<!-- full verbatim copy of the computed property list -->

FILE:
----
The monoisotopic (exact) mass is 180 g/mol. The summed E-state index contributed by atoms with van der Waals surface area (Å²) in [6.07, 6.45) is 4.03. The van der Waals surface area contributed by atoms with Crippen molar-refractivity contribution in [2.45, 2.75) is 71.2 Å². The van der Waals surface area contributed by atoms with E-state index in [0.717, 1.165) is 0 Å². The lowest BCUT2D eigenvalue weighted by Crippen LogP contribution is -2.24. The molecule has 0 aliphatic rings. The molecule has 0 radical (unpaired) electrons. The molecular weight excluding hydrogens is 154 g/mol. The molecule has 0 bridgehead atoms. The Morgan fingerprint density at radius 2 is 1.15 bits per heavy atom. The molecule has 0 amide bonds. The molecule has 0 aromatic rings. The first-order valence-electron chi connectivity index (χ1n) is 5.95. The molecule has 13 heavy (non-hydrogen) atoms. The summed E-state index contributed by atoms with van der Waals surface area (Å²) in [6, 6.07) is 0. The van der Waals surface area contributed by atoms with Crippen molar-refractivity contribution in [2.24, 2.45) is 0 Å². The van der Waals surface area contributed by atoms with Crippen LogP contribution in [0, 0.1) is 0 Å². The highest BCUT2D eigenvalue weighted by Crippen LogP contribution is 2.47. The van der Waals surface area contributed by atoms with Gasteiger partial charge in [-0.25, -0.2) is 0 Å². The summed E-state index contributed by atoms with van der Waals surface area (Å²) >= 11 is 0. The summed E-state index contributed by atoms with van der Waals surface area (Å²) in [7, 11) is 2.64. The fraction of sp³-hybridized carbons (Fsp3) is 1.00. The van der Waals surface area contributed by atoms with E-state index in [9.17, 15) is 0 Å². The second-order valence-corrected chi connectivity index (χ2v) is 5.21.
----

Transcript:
The monoisotopic (exact) mass is 180 g/mol. The summed E-state index contributed by atoms with van der Waals surface area (Å²) in [6.07, 6.45) is 4.03. The van der Waals surface area contributed by atoms with Crippen molar-refractivity contribution in [2.45, 2.75) is 71.2 Å². The van der Waals surface area contributed by atoms with E-state index in [0.717, 1.165) is 0 Å². The lowest BCUT2D eigenvalue weighted by Crippen LogP contribution is -2.24. The molecule has 0 aliphatic rings. The molecule has 0 radical (unpaired) electrons. The molecular weight excluding hydrogens is 154 g/mol. The molecule has 0 bridgehead atoms. The Morgan fingerprint density at radius 2 is 1.15 bits per heavy atom. The molecule has 0 amide bonds. The molecule has 0 aromatic rings. The first-order valence-electron chi connectivity index (χ1n) is 5.95. The molecule has 13 heavy (non-hydrogen) atoms. The summed E-state index contributed by atoms with van der Waals surface area (Å²) in [6, 6.07) is 0. The van der Waals surface area contributed by atoms with Crippen molar-refractivity contribution in [2.24, 2.45) is 0 Å². The van der Waals surface area contributed by atoms with Crippen LogP contribution in [0, 0.1) is 0 Å². The highest BCUT2D eigenvalue weighted by Crippen LogP contribution is 2.47. The van der Waals surface area contributed by atoms with Gasteiger partial charge in [-0.25, -0.2) is 0 Å². The summed E-state index contributed by atoms with van der Waals surface area (Å²) >= 11 is 0. The summed E-state index contributed by atoms with van der Waals surface area (Å²) in [7, 11) is 2.64. The fraction of sp³-hybridized carbons (Fsp3) is 1.00. The van der Waals surface area contributed by atoms with E-state index in [9.17, 15) is 0 Å². The second-order valence-corrected chi connectivity index (χ2v) is 5.21.